When I came into power as a writer, and I think this had to do with becoming a mother as well, I could say outrageous things, could proclaim my "endometrium shedding." Could manifest the "crack in the world." I shouted, "You men who came out of my belly, out of my world, BACK OFF!" I could literally stomp & "walk on the periphery of the world." I could—as Sumerian Inanna did—get the male poets (my fathers) intoxicated on alcohol, Methedrine, ecstasy, charm them with my wit, my piety, then seal their secrets. I could name all the various women who have been, to be. Cast a discerning eye at the progressive anthologies of poetry. Are we still having to count the men versus women, and the canon is a lost cause or perhaps it is the battleground? Look at the scarcity of women in any institution, sacred or secular. Keep counting. How many pinks to so many blues? Is language phallogoeentric? Is writing a political act? Do you women writers I’m speaking to feel marginalized? Do you agree, you’d almost have to, dear scholarly sisters, that the experiences of women in and with literature are different from those of men? Much feminist criticism has centered on the misogyny of literary practice—women as angels or monsters, mothers or nuns, daughters or whores—harassment of women in classic & popular male literature and text. You know it: Kerouac, Mailer, Henry Miller, Homer, the Bible, the Koran, the Vinaya, et cetera. But I’d like here to declare an enlightened poetics, an androgynous poetics, a poetics defined by your primal energy not by a heterosexist world that must measure every word, act against itself. Not by a norm that assumes a dominant note subordinating, mistreating, excluding any other possibility. In fact, you could be a man with a "lesbian" consciousness in you, a woman with a gay consciousness inside. I propose a utopian creative field where we are defined by our energy, not by gender. I propose a transsexual literature, a hemaphroditic literature, a transvestite literature, and finally a poetics of transformation beyond gender. That just sings its wisdom. That the body be an extension of energy, that we are not defined by our sexual positions as men or women in bed or on the page. That the page not be empty female awaiting penetration by dark phallic ink-juice. That masculine and feminine energies be perhaps comprehended in the Buddhist sense of Prajna and Upaya, wisdom and skillful means, which exist in all sentient beings. That these energies co-exist and are essential one to the other. That poetry is perceived as a kind of siddhi or magical accomplishment that understands these fundamental energies.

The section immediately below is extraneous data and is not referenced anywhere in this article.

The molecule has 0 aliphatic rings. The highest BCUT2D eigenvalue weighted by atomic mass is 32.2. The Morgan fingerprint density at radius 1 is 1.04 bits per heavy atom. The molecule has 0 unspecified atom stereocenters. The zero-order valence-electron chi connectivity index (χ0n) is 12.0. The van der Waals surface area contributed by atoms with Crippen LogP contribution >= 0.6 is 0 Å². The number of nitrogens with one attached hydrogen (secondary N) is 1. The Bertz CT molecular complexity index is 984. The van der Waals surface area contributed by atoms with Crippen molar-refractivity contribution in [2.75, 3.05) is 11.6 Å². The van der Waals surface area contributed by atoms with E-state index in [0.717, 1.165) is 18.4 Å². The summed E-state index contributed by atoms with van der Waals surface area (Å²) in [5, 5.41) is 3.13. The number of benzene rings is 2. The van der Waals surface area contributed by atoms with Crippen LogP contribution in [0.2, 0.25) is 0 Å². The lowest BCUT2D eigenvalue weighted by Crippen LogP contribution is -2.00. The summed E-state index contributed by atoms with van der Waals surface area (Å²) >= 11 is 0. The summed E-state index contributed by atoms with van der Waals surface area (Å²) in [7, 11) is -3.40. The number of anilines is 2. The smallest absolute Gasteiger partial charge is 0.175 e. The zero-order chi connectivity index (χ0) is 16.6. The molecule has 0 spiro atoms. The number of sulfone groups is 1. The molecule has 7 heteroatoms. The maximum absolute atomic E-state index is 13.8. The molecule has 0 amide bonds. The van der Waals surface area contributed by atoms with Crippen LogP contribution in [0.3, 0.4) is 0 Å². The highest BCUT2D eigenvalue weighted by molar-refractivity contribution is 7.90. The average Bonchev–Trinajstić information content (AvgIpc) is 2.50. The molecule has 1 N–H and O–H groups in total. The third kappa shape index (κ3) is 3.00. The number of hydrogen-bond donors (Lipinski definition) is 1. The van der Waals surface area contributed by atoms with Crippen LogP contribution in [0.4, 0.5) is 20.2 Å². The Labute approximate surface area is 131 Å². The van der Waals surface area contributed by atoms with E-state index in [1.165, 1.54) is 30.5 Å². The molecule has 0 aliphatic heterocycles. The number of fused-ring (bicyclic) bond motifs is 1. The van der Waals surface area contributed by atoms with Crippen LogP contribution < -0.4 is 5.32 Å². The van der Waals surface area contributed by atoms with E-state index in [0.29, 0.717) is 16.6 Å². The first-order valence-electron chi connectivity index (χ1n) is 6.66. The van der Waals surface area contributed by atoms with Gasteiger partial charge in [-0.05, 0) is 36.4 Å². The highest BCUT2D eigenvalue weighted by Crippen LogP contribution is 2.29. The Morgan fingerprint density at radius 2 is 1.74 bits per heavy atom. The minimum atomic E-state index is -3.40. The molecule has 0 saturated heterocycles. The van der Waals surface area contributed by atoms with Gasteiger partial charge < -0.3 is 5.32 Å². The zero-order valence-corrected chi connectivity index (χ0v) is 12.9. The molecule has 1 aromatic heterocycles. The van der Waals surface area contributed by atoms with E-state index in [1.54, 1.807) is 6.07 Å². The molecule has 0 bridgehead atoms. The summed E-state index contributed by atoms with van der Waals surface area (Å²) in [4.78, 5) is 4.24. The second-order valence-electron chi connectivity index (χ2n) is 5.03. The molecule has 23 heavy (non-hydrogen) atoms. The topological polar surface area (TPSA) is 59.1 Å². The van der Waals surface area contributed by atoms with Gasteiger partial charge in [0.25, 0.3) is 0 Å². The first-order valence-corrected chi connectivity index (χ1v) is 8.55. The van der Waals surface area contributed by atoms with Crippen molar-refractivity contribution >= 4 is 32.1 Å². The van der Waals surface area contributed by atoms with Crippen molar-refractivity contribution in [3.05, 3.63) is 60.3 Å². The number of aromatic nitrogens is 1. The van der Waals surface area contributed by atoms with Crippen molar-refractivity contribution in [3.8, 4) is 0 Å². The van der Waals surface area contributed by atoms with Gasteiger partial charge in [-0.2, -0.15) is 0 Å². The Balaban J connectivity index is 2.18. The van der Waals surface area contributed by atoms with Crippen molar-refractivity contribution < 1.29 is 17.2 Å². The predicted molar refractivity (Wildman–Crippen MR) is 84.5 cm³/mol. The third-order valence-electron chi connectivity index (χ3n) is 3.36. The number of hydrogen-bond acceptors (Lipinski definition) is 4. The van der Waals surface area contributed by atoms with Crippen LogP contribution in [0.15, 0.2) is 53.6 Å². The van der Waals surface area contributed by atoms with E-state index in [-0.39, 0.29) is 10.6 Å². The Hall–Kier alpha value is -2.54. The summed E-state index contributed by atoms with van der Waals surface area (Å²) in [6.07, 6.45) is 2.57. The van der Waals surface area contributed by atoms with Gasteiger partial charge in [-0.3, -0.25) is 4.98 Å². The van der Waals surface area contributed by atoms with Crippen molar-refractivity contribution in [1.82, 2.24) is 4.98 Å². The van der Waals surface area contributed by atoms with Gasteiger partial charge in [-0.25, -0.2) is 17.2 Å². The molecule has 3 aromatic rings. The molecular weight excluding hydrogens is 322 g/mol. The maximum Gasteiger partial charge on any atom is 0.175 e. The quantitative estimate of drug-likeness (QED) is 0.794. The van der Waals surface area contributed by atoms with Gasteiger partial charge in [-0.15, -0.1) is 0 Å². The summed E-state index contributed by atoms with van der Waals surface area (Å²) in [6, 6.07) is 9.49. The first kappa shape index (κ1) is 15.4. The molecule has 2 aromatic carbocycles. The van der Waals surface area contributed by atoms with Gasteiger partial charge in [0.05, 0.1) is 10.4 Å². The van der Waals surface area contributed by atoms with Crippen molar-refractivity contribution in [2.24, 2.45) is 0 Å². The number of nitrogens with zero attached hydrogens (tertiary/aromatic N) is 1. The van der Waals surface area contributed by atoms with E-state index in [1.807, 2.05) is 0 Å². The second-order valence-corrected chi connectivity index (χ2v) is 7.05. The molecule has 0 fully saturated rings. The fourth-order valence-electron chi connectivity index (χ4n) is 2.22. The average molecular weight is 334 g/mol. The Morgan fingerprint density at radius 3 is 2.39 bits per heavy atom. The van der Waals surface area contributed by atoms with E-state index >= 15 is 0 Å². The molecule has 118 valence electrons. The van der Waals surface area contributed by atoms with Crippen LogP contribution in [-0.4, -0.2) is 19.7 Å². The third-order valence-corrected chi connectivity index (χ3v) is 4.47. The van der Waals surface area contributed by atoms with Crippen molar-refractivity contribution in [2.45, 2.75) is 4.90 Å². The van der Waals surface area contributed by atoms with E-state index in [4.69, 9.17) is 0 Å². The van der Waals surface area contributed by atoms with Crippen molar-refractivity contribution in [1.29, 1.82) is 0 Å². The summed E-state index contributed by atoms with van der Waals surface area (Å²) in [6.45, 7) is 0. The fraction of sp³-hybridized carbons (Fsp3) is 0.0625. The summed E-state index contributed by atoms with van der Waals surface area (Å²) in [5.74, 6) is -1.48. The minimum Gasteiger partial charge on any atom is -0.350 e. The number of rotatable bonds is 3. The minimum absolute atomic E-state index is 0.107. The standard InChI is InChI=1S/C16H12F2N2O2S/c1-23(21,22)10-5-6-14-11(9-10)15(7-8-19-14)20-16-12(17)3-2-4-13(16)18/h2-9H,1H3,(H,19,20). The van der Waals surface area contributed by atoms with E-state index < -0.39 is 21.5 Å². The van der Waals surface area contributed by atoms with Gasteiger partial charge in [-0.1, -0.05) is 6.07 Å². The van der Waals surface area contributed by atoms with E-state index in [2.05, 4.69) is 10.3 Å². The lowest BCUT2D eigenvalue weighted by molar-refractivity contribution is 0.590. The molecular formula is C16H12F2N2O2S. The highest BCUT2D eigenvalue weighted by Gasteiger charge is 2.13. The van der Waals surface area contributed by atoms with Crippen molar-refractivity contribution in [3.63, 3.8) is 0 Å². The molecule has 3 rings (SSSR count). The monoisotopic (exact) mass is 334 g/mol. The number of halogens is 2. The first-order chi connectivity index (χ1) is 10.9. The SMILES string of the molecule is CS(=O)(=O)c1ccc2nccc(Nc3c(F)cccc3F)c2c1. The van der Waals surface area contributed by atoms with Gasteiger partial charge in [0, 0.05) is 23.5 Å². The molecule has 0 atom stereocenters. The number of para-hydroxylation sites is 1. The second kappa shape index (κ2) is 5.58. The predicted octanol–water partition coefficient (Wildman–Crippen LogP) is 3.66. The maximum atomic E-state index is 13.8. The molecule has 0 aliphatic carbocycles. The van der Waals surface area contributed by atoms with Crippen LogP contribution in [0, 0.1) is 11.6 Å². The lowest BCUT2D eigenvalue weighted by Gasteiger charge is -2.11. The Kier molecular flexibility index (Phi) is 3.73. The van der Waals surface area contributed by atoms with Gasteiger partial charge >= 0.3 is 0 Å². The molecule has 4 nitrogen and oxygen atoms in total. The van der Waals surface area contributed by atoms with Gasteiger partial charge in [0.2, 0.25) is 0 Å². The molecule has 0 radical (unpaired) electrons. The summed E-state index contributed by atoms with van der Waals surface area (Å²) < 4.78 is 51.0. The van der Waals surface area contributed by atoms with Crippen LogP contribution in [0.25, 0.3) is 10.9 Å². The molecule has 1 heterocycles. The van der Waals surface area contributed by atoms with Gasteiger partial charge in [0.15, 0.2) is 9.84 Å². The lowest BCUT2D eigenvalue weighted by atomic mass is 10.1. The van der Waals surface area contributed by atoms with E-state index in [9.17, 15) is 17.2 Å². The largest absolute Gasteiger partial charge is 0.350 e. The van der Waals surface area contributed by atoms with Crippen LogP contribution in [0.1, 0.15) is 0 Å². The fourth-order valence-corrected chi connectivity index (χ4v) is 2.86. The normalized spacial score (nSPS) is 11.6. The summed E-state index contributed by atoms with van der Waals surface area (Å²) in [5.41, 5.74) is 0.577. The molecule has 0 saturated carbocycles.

Perhaps women have the advantage of producing a radically disruptive and subversive kind of writing right now because they are experiencing the current imbalances and contradictions that drive them to it. They are turning to skillful means figuring how to combat assaults on their intelligence and time. She––the practitioner––wishes to explore and dance with everything in the culture which is unsung, mute, and controversial so that she may subvert the existing systems that repress and misunderstand feminine "difference." She’ll take on the subjects of censorship and abortion and sexual harassment. She’ll challenge her fathers, her husband, male companions, spiritual teachers. Turn the language body upside down. What does it look like?

[Anne Waldman. From "Feminafesto." In Kill Or Cure. Penguin Books, 1994.]